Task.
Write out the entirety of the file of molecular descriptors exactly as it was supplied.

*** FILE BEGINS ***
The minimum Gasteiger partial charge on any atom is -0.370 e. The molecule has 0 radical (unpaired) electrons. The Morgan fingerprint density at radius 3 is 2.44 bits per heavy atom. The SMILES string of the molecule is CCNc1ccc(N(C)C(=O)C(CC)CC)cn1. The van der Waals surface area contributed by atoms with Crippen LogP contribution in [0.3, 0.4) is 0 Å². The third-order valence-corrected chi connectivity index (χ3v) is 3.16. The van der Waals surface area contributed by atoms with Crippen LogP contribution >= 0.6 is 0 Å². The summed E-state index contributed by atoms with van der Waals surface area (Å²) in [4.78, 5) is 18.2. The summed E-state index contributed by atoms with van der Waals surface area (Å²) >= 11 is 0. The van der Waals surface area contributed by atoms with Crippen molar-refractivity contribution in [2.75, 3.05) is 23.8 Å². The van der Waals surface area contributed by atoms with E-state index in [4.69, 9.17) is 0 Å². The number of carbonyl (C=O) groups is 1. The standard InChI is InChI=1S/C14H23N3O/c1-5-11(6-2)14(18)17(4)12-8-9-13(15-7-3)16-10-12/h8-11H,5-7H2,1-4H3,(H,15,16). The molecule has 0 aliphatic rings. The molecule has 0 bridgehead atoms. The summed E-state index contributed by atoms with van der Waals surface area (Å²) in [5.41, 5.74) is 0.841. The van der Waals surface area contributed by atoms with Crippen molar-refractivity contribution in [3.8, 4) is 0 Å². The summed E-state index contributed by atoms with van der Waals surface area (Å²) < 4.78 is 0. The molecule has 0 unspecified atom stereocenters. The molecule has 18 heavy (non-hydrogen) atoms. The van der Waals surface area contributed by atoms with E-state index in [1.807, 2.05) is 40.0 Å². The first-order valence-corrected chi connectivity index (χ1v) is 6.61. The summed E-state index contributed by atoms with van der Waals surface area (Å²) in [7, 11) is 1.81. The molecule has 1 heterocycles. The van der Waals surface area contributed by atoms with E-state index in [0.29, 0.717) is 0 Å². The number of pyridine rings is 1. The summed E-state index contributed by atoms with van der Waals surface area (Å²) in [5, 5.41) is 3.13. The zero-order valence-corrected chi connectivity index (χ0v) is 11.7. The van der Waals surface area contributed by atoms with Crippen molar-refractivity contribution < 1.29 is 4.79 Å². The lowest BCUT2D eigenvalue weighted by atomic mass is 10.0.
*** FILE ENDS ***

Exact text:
The minimum Gasteiger partial charge on any atom is -0.370 e. The molecule has 0 radical (unpaired) electrons. The Morgan fingerprint density at radius 3 is 2.44 bits per heavy atom. The SMILES string of the molecule is CCNc1ccc(N(C)C(=O)C(CC)CC)cn1. The van der Waals surface area contributed by atoms with Crippen LogP contribution in [0.3, 0.4) is 0 Å². The third-order valence-corrected chi connectivity index (χ3v) is 3.16. The van der Waals surface area contributed by atoms with Crippen LogP contribution >= 0.6 is 0 Å². The summed E-state index contributed by atoms with van der Waals surface area (Å²) in [4.78, 5) is 18.2. The summed E-state index contributed by atoms with van der Waals surface area (Å²) >= 11 is 0. The van der Waals surface area contributed by atoms with Crippen molar-refractivity contribution in [2.75, 3.05) is 23.8 Å². The van der Waals surface area contributed by atoms with E-state index in [4.69, 9.17) is 0 Å². The number of carbonyl (C=O) groups is 1. The standard InChI is InChI=1S/C14H23N3O/c1-5-11(6-2)14(18)17(4)12-8-9-13(15-7-3)16-10-12/h8-11H,5-7H2,1-4H3,(H,15,16). The molecule has 0 aliphatic rings. The molecule has 0 bridgehead atoms. The summed E-state index contributed by atoms with van der Waals surface area (Å²) in [5.41, 5.74) is 0.841. The van der Waals surface area contributed by atoms with Crippen molar-refractivity contribution in [3.8, 4) is 0 Å². The summed E-state index contributed by atoms with van der Waals surface area (Å²) < 4.78 is 0. The molecule has 0 unspecified atom stereocenters. The molecule has 18 heavy (non-hydrogen) atoms. The van der Waals surface area contributed by atoms with E-state index in [1.807, 2.05) is 40.0 Å². The first-order valence-corrected chi connectivity index (χ1v) is 6.61. The summed E-state index contributed by atoms with van der Waals surface area (Å²) in [7, 11) is 1.81. The molecule has 1 heterocycles. The van der Waals surface area contributed by atoms with E-state index in [0.29, 0.717) is 0 Å². The number of pyridine rings is 1. The summed E-state index contributed by atoms with van der Waals surface area (Å²) in [5, 5.41) is 3.13. The zero-order valence-corrected chi connectivity index (χ0v) is 11.7. The van der Waals surface area contributed by atoms with Crippen molar-refractivity contribution < 1.29 is 4.79 Å². The lowest BCUT2D eigenvalue weighted by atomic mass is 10.0.